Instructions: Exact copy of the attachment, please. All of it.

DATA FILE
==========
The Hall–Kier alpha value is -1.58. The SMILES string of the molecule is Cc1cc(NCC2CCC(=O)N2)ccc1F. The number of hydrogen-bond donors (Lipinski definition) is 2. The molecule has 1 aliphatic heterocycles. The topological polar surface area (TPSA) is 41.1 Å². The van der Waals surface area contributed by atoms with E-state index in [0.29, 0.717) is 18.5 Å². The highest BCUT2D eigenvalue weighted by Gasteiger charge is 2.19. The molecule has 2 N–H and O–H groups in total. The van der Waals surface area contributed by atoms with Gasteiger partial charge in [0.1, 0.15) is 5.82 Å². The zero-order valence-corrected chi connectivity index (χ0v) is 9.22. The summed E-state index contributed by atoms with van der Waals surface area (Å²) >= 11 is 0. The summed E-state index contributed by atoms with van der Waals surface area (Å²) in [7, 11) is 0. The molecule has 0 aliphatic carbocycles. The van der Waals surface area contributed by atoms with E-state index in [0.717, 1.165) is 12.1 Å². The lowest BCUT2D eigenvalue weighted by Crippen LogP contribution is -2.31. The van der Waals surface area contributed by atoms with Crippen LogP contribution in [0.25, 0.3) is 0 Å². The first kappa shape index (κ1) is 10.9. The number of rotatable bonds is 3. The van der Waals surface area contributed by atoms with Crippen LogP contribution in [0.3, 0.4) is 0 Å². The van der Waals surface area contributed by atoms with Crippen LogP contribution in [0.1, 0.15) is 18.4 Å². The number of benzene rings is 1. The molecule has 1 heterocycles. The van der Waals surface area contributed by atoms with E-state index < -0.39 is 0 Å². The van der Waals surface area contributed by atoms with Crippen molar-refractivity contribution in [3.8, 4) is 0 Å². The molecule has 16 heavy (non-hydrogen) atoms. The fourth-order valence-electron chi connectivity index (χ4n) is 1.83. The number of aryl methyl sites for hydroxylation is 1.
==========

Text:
The Hall–Kier alpha value is -1.58. The SMILES string of the molecule is Cc1cc(NCC2CCC(=O)N2)ccc1F. The number of hydrogen-bond donors (Lipinski definition) is 2. The molecule has 1 aliphatic heterocycles. The topological polar surface area (TPSA) is 41.1 Å². The van der Waals surface area contributed by atoms with E-state index in [0.29, 0.717) is 18.5 Å². The highest BCUT2D eigenvalue weighted by Gasteiger charge is 2.19. The molecule has 2 N–H and O–H groups in total. The van der Waals surface area contributed by atoms with Gasteiger partial charge in [0.1, 0.15) is 5.82 Å². The zero-order valence-corrected chi connectivity index (χ0v) is 9.22. The summed E-state index contributed by atoms with van der Waals surface area (Å²) >= 11 is 0. The summed E-state index contributed by atoms with van der Waals surface area (Å²) in [7, 11) is 0. The molecule has 0 aliphatic carbocycles. The van der Waals surface area contributed by atoms with E-state index in [0.717, 1.165) is 12.1 Å². The lowest BCUT2D eigenvalue weighted by Crippen LogP contribution is -2.31. The van der Waals surface area contributed by atoms with Crippen LogP contribution in [0.25, 0.3) is 0 Å². The first kappa shape index (κ1) is 10.9. The number of rotatable bonds is 3. The van der Waals surface area contributed by atoms with Crippen LogP contribution in [0.3, 0.4) is 0 Å². The van der Waals surface area contributed by atoms with Crippen LogP contribution in [0.1, 0.15) is 18.4 Å². The number of benzene rings is 1. The molecule has 1 heterocycles. The van der Waals surface area contributed by atoms with E-state index < -0.39 is 0 Å². The van der Waals surface area contributed by atoms with Crippen molar-refractivity contribution in [3.8, 4) is 0 Å². The molecule has 16 heavy (non-hydrogen) atoms. The fourth-order valence-electron chi connectivity index (χ4n) is 1.83. The number of aryl methyl sites for hydroxylation is 1.